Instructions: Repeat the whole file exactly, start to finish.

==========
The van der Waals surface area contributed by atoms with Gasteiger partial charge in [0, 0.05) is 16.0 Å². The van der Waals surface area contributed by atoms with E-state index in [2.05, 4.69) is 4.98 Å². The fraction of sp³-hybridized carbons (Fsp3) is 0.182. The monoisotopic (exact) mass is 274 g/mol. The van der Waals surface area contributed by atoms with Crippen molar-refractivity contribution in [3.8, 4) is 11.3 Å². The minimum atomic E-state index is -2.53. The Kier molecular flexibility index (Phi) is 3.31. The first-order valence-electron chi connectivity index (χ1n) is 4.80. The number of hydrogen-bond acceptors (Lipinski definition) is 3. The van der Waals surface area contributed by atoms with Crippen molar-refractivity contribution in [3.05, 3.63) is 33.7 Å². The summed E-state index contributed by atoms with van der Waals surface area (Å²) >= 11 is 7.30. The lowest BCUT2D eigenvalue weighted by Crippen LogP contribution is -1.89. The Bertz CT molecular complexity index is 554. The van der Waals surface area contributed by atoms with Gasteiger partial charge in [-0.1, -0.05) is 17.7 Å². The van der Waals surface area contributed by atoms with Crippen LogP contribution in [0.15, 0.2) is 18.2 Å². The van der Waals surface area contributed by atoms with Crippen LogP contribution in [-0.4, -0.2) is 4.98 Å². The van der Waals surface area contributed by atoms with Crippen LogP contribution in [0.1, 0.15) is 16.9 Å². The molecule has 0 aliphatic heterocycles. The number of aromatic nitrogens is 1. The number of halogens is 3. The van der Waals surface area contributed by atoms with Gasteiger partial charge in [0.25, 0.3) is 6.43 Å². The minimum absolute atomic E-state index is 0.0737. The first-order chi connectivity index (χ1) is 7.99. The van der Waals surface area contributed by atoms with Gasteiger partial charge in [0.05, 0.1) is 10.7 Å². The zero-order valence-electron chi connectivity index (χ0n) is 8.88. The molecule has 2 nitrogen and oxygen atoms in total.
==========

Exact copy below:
The van der Waals surface area contributed by atoms with Gasteiger partial charge in [0, 0.05) is 16.0 Å². The van der Waals surface area contributed by atoms with E-state index in [2.05, 4.69) is 4.98 Å². The fraction of sp³-hybridized carbons (Fsp3) is 0.182. The monoisotopic (exact) mass is 274 g/mol. The van der Waals surface area contributed by atoms with Crippen molar-refractivity contribution in [3.8, 4) is 11.3 Å². The minimum atomic E-state index is -2.53. The Kier molecular flexibility index (Phi) is 3.31. The first-order valence-electron chi connectivity index (χ1n) is 4.80. The number of hydrogen-bond acceptors (Lipinski definition) is 3. The van der Waals surface area contributed by atoms with Crippen molar-refractivity contribution in [3.05, 3.63) is 33.7 Å². The summed E-state index contributed by atoms with van der Waals surface area (Å²) >= 11 is 7.30. The lowest BCUT2D eigenvalue weighted by Crippen LogP contribution is -1.89. The Bertz CT molecular complexity index is 554. The van der Waals surface area contributed by atoms with Gasteiger partial charge in [-0.1, -0.05) is 17.7 Å². The van der Waals surface area contributed by atoms with Crippen LogP contribution in [0.15, 0.2) is 18.2 Å². The van der Waals surface area contributed by atoms with Crippen LogP contribution in [-0.4, -0.2) is 4.98 Å². The van der Waals surface area contributed by atoms with Crippen LogP contribution in [0.1, 0.15) is 16.9 Å². The molecule has 0 aliphatic heterocycles. The number of aromatic nitrogens is 1. The number of halogens is 3. The van der Waals surface area contributed by atoms with Gasteiger partial charge in [0.25, 0.3) is 6.43 Å². The minimum absolute atomic E-state index is 0.0737. The first-order chi connectivity index (χ1) is 7.99. The van der Waals surface area contributed by atoms with Gasteiger partial charge in [0.05, 0.1) is 10.7 Å². The zero-order valence-electron chi connectivity index (χ0n) is 8.88. The molecule has 2 nitrogen and oxygen atoms in total.